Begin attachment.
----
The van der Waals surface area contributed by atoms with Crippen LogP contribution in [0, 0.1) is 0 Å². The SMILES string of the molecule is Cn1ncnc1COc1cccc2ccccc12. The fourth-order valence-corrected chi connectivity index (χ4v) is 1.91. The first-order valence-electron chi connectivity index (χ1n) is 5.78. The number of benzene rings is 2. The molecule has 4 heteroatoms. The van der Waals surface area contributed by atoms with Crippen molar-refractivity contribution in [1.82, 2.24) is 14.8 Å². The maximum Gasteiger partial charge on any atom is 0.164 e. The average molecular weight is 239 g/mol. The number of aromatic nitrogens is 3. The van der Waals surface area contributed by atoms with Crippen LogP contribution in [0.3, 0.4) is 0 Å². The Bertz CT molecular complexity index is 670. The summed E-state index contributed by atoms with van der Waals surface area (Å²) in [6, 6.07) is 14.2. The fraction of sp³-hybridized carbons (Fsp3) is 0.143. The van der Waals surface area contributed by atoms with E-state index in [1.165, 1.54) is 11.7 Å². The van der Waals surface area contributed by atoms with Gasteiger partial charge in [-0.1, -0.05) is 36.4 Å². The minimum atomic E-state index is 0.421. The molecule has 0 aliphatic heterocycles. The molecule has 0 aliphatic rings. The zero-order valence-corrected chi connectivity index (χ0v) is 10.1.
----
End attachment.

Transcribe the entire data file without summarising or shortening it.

The van der Waals surface area contributed by atoms with Crippen LogP contribution in [0, 0.1) is 0 Å². The SMILES string of the molecule is Cn1ncnc1COc1cccc2ccccc12. The fourth-order valence-corrected chi connectivity index (χ4v) is 1.91. The first-order valence-electron chi connectivity index (χ1n) is 5.78. The number of benzene rings is 2. The molecule has 4 heteroatoms. The van der Waals surface area contributed by atoms with Crippen molar-refractivity contribution in [1.82, 2.24) is 14.8 Å². The maximum Gasteiger partial charge on any atom is 0.164 e. The average molecular weight is 239 g/mol. The number of aromatic nitrogens is 3. The van der Waals surface area contributed by atoms with Crippen LogP contribution in [0.3, 0.4) is 0 Å². The Bertz CT molecular complexity index is 670. The summed E-state index contributed by atoms with van der Waals surface area (Å²) in [6, 6.07) is 14.2. The fraction of sp³-hybridized carbons (Fsp3) is 0.143. The van der Waals surface area contributed by atoms with E-state index in [1.165, 1.54) is 11.7 Å². The van der Waals surface area contributed by atoms with Gasteiger partial charge in [-0.1, -0.05) is 36.4 Å². The minimum atomic E-state index is 0.421. The molecule has 0 aliphatic heterocycles. The molecule has 0 aliphatic rings. The zero-order valence-corrected chi connectivity index (χ0v) is 10.1.